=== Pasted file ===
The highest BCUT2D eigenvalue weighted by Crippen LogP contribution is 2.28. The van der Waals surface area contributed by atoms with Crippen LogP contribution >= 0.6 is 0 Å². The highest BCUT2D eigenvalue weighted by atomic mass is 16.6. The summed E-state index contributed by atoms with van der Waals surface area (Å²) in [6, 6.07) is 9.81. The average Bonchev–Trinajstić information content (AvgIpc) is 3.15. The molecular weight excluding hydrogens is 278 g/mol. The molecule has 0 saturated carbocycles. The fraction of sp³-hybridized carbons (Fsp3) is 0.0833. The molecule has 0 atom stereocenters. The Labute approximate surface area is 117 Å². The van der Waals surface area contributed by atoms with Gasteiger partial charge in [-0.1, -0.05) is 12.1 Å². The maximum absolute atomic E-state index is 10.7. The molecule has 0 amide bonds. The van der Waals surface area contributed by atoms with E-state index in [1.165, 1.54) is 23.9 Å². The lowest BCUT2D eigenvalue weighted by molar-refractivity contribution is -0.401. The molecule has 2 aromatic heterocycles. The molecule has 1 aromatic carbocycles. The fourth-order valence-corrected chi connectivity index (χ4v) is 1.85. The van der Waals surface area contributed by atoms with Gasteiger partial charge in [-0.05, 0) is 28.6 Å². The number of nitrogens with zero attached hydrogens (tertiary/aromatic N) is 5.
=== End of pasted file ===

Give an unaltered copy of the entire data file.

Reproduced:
The highest BCUT2D eigenvalue weighted by Crippen LogP contribution is 2.28. The van der Waals surface area contributed by atoms with Crippen LogP contribution >= 0.6 is 0 Å². The highest BCUT2D eigenvalue weighted by atomic mass is 16.6. The summed E-state index contributed by atoms with van der Waals surface area (Å²) in [6, 6.07) is 9.81. The average Bonchev–Trinajstić information content (AvgIpc) is 3.15. The molecular weight excluding hydrogens is 278 g/mol. The molecule has 0 saturated carbocycles. The fraction of sp³-hybridized carbons (Fsp3) is 0.0833. The molecule has 0 atom stereocenters. The Labute approximate surface area is 117 Å². The van der Waals surface area contributed by atoms with Gasteiger partial charge in [-0.1, -0.05) is 12.1 Å². The maximum absolute atomic E-state index is 10.7. The molecule has 0 amide bonds. The van der Waals surface area contributed by atoms with E-state index in [1.165, 1.54) is 23.9 Å². The lowest BCUT2D eigenvalue weighted by molar-refractivity contribution is -0.401. The molecule has 2 aromatic heterocycles. The molecule has 1 aromatic carbocycles. The fourth-order valence-corrected chi connectivity index (χ4v) is 1.85. The van der Waals surface area contributed by atoms with Gasteiger partial charge in [-0.05, 0) is 28.6 Å². The number of nitrogens with zero attached hydrogens (tertiary/aromatic N) is 5.